Ear Infections Related to Diet?

Pet owners everywhere struggle with pets suffering with chronic ear infections. They are painful, smelly, and messy. I know, because I have a dog with a resistant super-bug bacterial infection we have been battling for over six months. Scout, one of our 15-year-old Cocker Spaniels, has been under treatment with more medications than I care to list, costing thousands of dollars, not to mention the pain and suffering he has endured.

There are basically two kinds of infections that are commonly seen in ears: yeast or bacteria. It is imperative to determine what kind of infection is present, so you know how to treat the problem. Your veterinarian should always perform a cytology, looking at a stained slide under the microscope using some of the debris from the ear canal. This can determine whether yeast or bacteria make up most of the infection and can also indicate if there are multiple agents present.

Most common symptoms include scratching or rubbing the ears, foul odor coming from the ears, redness, heat, and pain. Some dogs may shy away when you try to pet their head, others may yelp or try to bite when the ears are touched. Long-eared dogs like spaniels tend to be more prone to ear infections than dogs with upright ears, as there is little air circulation in the ear canals of the floppy eared dogs. Bacteria and yeast grow well in warm, dark, moist environments - just like the ear canal.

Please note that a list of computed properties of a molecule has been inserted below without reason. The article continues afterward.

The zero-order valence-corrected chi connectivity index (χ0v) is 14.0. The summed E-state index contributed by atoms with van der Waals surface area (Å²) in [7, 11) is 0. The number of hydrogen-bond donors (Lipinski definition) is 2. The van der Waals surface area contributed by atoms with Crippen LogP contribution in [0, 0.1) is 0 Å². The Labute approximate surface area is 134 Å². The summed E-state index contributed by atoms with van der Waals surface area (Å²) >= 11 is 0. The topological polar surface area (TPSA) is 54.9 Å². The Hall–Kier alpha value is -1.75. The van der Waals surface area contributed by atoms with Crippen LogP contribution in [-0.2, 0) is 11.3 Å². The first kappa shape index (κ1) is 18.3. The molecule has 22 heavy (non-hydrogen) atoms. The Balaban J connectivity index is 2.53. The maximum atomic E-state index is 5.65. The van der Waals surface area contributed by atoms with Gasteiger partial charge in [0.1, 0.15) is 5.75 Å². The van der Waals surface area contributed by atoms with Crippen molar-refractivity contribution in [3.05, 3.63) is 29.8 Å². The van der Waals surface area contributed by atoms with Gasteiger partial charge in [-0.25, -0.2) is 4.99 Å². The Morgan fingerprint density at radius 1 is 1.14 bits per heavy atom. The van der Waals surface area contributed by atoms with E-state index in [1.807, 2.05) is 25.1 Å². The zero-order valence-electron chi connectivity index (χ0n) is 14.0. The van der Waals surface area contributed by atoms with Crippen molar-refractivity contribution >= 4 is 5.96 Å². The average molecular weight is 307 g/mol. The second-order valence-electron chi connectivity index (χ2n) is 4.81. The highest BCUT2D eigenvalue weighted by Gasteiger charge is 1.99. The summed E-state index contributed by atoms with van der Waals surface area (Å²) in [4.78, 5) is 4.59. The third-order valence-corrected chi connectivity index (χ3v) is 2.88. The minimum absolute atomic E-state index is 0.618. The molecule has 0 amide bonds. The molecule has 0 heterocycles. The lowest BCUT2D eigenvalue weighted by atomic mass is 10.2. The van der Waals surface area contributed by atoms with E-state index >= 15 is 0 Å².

A healthy dog with no allergy problems should have minimal problems with ear infections. Getting water in the ears can lead to bacterial infections; this is commonly seen with dogs that swim a lot or after grooming or bathing if water enters the ear canals. Bacterial infections most commonly show up as yellow or green discharge from the ears that looks like pus, with a very foul odor and significant pain. If bacteria are present, a culture and sensitivity should be sent to the lab to determine which antibiotic would be best to treat the infection.

In Scout's case, he started with an Enterococcus bacteria sensitive to Gentamicin. After many weeks of treatment, the problem was not resolved. A second culture revealed an E. coli sensitive to Baytril. After many weeks of treatment, the problem was not resolved. A third culture revealed both bacteria, resistant to all but two antibiotics - chloramphenical and neomycin. We are on week four of the new treatment combination, with only minimal response. Unfortunately, this has morphed into an extremely resistant infection in an old dog with a weakened immune system. We tried some natural remedies and had no luck with those. He will have another culture later this week to see if we are making any headway at all. Scout came to us 18 months ago with infected ears and skin that had not been treated for years. We have managed to get his skin cleared, the swelling down and the ear canals open, but they just keep draining. Believe me, I understand the frustrations clients undergo when problems continue long term.